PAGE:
The Challenges of Investing in Foreclosures

Bank-owned bargains have become increasingly lucrative for real estate investors, but obstacles remain.

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Despite the increasing popularity of investing in distressed properties, experts say there are still not enough buyers to flush through the stock of foreclosures, a nagging problem which is slowing the recovery in the housing market. "Buyer interest remains strong, but the interest isn't high enough to burn through the inventory out there," says Rick Sharga, senior vice president of RealtyTrac. "We have a two year supply of [bank-owned properties] to go through before we exhaust the current inventory."

Experts expect even more distressed properties to pour into the market over the next few years, further inflating an already bloated home supply and depressing prices. Homeowners may have to wait until 2014 to see any flickers of life return to the moribund housing market, a recent joint survey by Trulia and RealtyTrac reported. That's a full two years later than last year's survey, which predicted a housing recovery in 2012.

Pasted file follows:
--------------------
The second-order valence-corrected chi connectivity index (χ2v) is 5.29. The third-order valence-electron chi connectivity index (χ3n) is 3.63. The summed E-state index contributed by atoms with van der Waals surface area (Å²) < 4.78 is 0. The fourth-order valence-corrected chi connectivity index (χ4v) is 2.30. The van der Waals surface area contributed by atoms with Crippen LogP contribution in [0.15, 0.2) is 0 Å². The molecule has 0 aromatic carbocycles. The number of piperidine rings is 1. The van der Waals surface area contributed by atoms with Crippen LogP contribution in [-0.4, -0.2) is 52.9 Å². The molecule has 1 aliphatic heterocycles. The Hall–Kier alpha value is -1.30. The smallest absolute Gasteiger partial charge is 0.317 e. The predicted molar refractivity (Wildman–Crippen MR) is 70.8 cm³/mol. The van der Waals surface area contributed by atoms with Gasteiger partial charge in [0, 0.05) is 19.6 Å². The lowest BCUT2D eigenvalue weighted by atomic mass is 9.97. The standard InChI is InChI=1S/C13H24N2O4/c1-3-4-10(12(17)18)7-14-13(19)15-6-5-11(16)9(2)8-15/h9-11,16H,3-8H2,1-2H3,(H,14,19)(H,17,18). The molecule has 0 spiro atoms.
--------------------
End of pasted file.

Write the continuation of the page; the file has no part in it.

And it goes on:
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"I'd love to say we've taken a few steps forward, but the reality is we're actually backtracking," says Pete Flint, CEO of Trulia. "Foreclosures continue to be a major part of the housing market and as a direct result, home prices across America continue to drop."

Of the 900,000 bank-owned homes on the books, less than 30 percent are actually listed for sale, according to Sharga, which means there's a backlog of more than 600,000 bank properties yet to reach the market. Another 1.2 million homes are at some stage of foreclosure, of which only 20 percent are listed for sale. On top of that, an additional four million properties, while not in foreclosure, are in some stage of delinquency.

"It really is a difficult time for the housing market," Sharga says. "What we're looking at is the foreclosure market not dropping off, but beginning to flat-line and stay at very high levels through 2012 and into 2013."

Twitter: @mmhandley